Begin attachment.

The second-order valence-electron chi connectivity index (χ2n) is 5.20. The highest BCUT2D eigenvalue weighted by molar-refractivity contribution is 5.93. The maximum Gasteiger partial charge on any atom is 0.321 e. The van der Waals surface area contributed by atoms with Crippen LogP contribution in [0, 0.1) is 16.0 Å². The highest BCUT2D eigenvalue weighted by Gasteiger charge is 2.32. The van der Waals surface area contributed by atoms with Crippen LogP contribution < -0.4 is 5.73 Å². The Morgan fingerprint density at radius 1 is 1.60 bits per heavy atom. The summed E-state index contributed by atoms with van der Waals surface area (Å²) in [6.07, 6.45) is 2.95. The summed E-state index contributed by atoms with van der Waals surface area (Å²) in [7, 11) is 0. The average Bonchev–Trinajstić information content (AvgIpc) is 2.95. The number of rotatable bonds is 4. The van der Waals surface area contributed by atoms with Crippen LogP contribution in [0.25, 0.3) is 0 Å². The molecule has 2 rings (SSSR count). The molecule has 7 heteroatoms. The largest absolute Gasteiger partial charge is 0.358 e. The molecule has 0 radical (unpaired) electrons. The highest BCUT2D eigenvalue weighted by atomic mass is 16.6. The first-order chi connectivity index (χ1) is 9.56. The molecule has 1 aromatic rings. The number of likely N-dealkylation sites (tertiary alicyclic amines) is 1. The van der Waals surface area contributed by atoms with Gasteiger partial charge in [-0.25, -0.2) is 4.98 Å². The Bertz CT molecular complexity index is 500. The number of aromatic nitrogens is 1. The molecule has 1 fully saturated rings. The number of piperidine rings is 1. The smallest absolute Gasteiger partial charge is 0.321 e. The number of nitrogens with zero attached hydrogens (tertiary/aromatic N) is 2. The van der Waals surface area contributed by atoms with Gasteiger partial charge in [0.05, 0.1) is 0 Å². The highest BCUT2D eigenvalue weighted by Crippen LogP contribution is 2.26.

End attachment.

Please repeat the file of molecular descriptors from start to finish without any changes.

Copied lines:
The second-order valence-electron chi connectivity index (χ2n) is 5.20. The highest BCUT2D eigenvalue weighted by molar-refractivity contribution is 5.93. The maximum Gasteiger partial charge on any atom is 0.321 e. The van der Waals surface area contributed by atoms with Crippen LogP contribution in [0, 0.1) is 16.0 Å². The highest BCUT2D eigenvalue weighted by Gasteiger charge is 2.32. The van der Waals surface area contributed by atoms with Crippen LogP contribution < -0.4 is 5.73 Å². The Morgan fingerprint density at radius 1 is 1.60 bits per heavy atom. The summed E-state index contributed by atoms with van der Waals surface area (Å²) in [6.07, 6.45) is 2.95. The summed E-state index contributed by atoms with van der Waals surface area (Å²) in [7, 11) is 0. The average Bonchev–Trinajstić information content (AvgIpc) is 2.95. The number of rotatable bonds is 4. The van der Waals surface area contributed by atoms with Crippen LogP contribution in [0.25, 0.3) is 0 Å². The molecule has 2 rings (SSSR count). The molecule has 7 heteroatoms. The largest absolute Gasteiger partial charge is 0.358 e. The molecule has 0 radical (unpaired) electrons. The highest BCUT2D eigenvalue weighted by atomic mass is 16.6. The first-order chi connectivity index (χ1) is 9.56. The molecule has 1 aromatic rings. The number of likely N-dealkylation sites (tertiary alicyclic amines) is 1. The van der Waals surface area contributed by atoms with Gasteiger partial charge in [-0.25, -0.2) is 4.98 Å². The Bertz CT molecular complexity index is 500. The number of aromatic nitrogens is 1. The molecule has 1 fully saturated rings. The number of piperidine rings is 1. The smallest absolute Gasteiger partial charge is 0.321 e. The number of nitrogens with zero attached hydrogens (tertiary/aromatic N) is 2. The van der Waals surface area contributed by atoms with Gasteiger partial charge in [0.05, 0.1) is 0 Å². The highest BCUT2D eigenvalue weighted by Crippen LogP contribution is 2.26.